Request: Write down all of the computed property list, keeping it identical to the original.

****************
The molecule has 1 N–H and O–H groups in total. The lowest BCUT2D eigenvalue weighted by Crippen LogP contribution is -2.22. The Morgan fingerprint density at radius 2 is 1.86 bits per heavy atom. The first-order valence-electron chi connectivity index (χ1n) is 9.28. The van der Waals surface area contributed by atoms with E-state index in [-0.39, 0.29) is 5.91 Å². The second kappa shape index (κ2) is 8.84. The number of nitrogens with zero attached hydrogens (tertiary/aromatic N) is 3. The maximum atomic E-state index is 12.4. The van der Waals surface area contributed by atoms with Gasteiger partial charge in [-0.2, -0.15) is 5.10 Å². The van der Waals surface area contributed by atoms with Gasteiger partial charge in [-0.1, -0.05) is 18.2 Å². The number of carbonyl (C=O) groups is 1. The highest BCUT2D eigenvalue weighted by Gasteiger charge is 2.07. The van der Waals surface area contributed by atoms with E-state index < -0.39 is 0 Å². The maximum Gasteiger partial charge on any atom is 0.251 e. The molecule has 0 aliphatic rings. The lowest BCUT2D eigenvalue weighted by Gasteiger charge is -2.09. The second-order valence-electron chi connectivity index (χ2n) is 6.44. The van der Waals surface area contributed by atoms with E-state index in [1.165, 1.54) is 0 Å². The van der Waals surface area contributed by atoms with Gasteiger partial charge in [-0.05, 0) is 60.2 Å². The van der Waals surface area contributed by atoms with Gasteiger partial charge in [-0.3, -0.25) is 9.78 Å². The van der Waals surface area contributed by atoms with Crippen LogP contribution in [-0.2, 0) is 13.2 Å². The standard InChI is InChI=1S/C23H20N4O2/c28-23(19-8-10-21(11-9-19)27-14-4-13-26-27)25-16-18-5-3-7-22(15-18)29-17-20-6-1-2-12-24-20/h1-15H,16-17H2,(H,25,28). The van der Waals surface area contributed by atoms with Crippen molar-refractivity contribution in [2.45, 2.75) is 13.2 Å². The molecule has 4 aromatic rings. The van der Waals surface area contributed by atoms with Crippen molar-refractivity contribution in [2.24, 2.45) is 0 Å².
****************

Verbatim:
The molecule has 1 N–H and O–H groups in total. The lowest BCUT2D eigenvalue weighted by Crippen LogP contribution is -2.22. The Morgan fingerprint density at radius 2 is 1.86 bits per heavy atom. The first-order valence-electron chi connectivity index (χ1n) is 9.28. The van der Waals surface area contributed by atoms with E-state index in [-0.39, 0.29) is 5.91 Å². The second kappa shape index (κ2) is 8.84. The number of nitrogens with zero attached hydrogens (tertiary/aromatic N) is 3. The maximum atomic E-state index is 12.4. The van der Waals surface area contributed by atoms with Gasteiger partial charge in [-0.2, -0.15) is 5.10 Å². The van der Waals surface area contributed by atoms with Gasteiger partial charge in [-0.1, -0.05) is 18.2 Å². The number of carbonyl (C=O) groups is 1. The highest BCUT2D eigenvalue weighted by Gasteiger charge is 2.07. The van der Waals surface area contributed by atoms with E-state index < -0.39 is 0 Å². The maximum Gasteiger partial charge on any atom is 0.251 e. The molecule has 0 aliphatic rings. The lowest BCUT2D eigenvalue weighted by Gasteiger charge is -2.09. The second-order valence-electron chi connectivity index (χ2n) is 6.44. The van der Waals surface area contributed by atoms with E-state index in [1.165, 1.54) is 0 Å². The van der Waals surface area contributed by atoms with Gasteiger partial charge in [-0.05, 0) is 60.2 Å². The van der Waals surface area contributed by atoms with Gasteiger partial charge in [-0.3, -0.25) is 9.78 Å². The van der Waals surface area contributed by atoms with Crippen LogP contribution in [-0.2, 0) is 13.2 Å². The standard InChI is InChI=1S/C23H20N4O2/c28-23(19-8-10-21(11-9-19)27-14-4-13-26-27)25-16-18-5-3-7-22(15-18)29-17-20-6-1-2-12-24-20/h1-15H,16-17H2,(H,25,28). The van der Waals surface area contributed by atoms with Crippen molar-refractivity contribution in [2.45, 2.75) is 13.2 Å². The molecule has 4 aromatic rings. The van der Waals surface area contributed by atoms with Crippen molar-refractivity contribution in [2.24, 2.45) is 0 Å².